March 31st, 2014
Housing inventory may have been at a low in some areas during the past few months, but the good news is that analysts expect it to increase soon. According to a recent report from the National Association of Realtors, housing inventories have jumped 10 percent across the nation this year compared to 2013.
Some metro areas are surpassing others, reaching growth as high as 35 percent year over year. The NAR report looked at 146 U.S. metro areas, and these are the 10 that had the largest housing inventories in February, plus how much they rose:
“The Realtor.com National Housing Trend Report for February 2014 shows signs of seller confidence,” reads the report. “As prices continue to rise, more sellers are putting their homes on the market than this time last year, a sign of confidence in the gains sustained through the winter and an indication of a strong early beginning to the spring homebuying season.”
Unfortunately, progress wasn’t consistent across all metro areas, and some still saw a decline in housing inventory, including:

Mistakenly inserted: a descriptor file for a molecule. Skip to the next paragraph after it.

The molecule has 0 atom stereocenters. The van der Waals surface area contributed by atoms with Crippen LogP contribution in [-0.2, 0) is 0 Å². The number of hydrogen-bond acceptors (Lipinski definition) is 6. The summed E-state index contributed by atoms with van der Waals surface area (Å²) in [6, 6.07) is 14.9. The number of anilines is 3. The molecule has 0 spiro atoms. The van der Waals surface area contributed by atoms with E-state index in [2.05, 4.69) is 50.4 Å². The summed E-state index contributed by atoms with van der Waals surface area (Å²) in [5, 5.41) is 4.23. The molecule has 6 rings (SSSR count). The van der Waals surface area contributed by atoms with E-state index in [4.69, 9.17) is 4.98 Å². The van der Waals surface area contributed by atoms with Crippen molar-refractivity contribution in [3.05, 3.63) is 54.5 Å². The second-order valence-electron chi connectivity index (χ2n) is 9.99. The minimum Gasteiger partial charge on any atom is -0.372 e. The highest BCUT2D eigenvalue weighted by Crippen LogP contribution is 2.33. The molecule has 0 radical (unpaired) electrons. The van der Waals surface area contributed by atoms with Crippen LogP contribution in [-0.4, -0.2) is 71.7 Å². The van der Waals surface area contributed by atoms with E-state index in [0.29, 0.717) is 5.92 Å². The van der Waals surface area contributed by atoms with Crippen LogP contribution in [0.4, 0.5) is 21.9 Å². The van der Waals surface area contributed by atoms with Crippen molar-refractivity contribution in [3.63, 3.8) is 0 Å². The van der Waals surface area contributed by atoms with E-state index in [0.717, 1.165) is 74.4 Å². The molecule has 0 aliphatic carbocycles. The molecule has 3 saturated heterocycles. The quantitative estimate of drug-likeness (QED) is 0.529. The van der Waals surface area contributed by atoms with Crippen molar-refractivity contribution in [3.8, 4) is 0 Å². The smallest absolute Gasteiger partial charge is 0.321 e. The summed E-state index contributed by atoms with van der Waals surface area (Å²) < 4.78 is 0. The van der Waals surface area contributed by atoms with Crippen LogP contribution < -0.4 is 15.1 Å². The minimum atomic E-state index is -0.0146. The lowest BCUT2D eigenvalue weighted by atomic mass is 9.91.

Good news for the foreclosure market
Overall, homebuyers can expect housing inventories to pick up in the near future, but this isn’t the only good news lately about the U.S. housing market. A recent report from Black Knight Financial Services found that the number of foreclosures in February dropped by more than 500,000 compared to the year prior, hitting 1.24 million. In addition, the number of foreclosure starts fell 30 percent year over year to only 92,000.
So what does all this mean for the future of the housing market? Many analysts believe things will soon be looking up now that the frigid winter weather is on its way out. The blizzards and subzero temperatures in January and February kept most homebuyers from going out into the market.
“The to-and-fro forces make this a tough market to forecast, but many economists see 2014 as a year of progress though at a slower pace, with modest gains in home prices for the nation on average,” said an article from The Christian Science Monitor.